PIP and I decided on a red pizza, The Dayton ($11) and a white pizza, the Prosciutto Arugula ($13). The Prosciutto features olive oil, fresh mozzarella, lemon-dressed arugula, romano, and proscuitto. The Dayton is a pepperoni, and PIP added hot sopressata for an additional $2. Both pizzas were nicely done and satisfying with good ratios of toppings to crust. We both added dipping sauces, a phenomenal idea to dress up plain, lonely, leftover hunks of crust. I loved the roasted garlic butter, and I even drizzled some on the tangled pile of lemony arugula and prosciutto on my pizza. We tried the aforementioned marinara, and there’s also a ranch, each at an additional 50 cents. There was little left to dunk by the time we finished.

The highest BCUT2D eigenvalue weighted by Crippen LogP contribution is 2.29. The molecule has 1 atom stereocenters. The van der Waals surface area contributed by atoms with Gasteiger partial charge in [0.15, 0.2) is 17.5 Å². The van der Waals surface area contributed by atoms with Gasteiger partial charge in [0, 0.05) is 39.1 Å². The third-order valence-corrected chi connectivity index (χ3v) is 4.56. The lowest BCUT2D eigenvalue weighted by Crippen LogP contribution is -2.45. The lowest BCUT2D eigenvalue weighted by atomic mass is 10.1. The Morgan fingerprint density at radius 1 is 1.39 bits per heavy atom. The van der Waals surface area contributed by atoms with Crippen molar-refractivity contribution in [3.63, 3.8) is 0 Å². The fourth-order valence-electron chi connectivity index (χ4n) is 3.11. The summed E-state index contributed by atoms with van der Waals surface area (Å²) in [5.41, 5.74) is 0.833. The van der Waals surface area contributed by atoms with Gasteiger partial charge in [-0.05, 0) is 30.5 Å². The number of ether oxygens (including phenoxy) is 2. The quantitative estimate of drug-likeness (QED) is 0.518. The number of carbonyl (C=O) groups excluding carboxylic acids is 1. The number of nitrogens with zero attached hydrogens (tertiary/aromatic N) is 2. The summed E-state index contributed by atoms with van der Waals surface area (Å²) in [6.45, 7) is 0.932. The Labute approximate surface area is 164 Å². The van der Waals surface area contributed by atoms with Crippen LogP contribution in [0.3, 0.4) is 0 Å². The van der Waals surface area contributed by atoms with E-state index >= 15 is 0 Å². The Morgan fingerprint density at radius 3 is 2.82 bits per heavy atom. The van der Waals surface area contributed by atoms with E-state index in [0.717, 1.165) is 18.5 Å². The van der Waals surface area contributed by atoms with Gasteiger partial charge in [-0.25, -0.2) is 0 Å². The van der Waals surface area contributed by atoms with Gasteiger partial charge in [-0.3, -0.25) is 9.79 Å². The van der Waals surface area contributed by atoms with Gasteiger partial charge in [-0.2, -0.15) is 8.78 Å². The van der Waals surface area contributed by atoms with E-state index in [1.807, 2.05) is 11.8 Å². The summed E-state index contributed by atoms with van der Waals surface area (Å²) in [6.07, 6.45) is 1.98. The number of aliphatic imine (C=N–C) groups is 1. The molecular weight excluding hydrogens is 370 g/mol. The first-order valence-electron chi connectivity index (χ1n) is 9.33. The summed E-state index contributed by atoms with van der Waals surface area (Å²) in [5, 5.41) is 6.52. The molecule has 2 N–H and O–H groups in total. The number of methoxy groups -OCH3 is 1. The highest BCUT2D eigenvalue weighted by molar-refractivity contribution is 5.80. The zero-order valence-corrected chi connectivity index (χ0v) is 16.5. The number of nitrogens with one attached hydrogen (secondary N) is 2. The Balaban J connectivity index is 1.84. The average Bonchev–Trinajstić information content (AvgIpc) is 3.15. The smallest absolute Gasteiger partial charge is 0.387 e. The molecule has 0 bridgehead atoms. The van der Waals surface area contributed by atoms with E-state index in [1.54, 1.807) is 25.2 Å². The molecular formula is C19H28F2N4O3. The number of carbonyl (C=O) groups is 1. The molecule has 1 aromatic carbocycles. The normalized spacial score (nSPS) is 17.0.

Roberta’s has a sister restaurant down the block that has a different menu and approach. Old Scratch just acquired some additional property near their location. Hhhhmmmmm. Maybe they will look to emulate Roberta’s there as well. We can only hope.

Old Scratch Pizza is located at 812 S Patterson Blvd in Dayton. For more information visit www.OldScratchPizza.com or call 937.331.5357

Old Scratch Pizza

Cuisine (Taste) 50% max.: 49%

Value (Price based) 25% max.: 24%

Service (Quality of) 25% max.: 25%

Total Rating Score: 98%

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Paula Johnson
Dayton City Paper Dining Critic Paula Johnson would like every meal to start with a champagne cocktail and end with chocolate soufflé. As long as there’s a greasy burger and fries somewhere in the middle. Talk food with Paula at PaulaJohnson@DaytonCityPaper.com.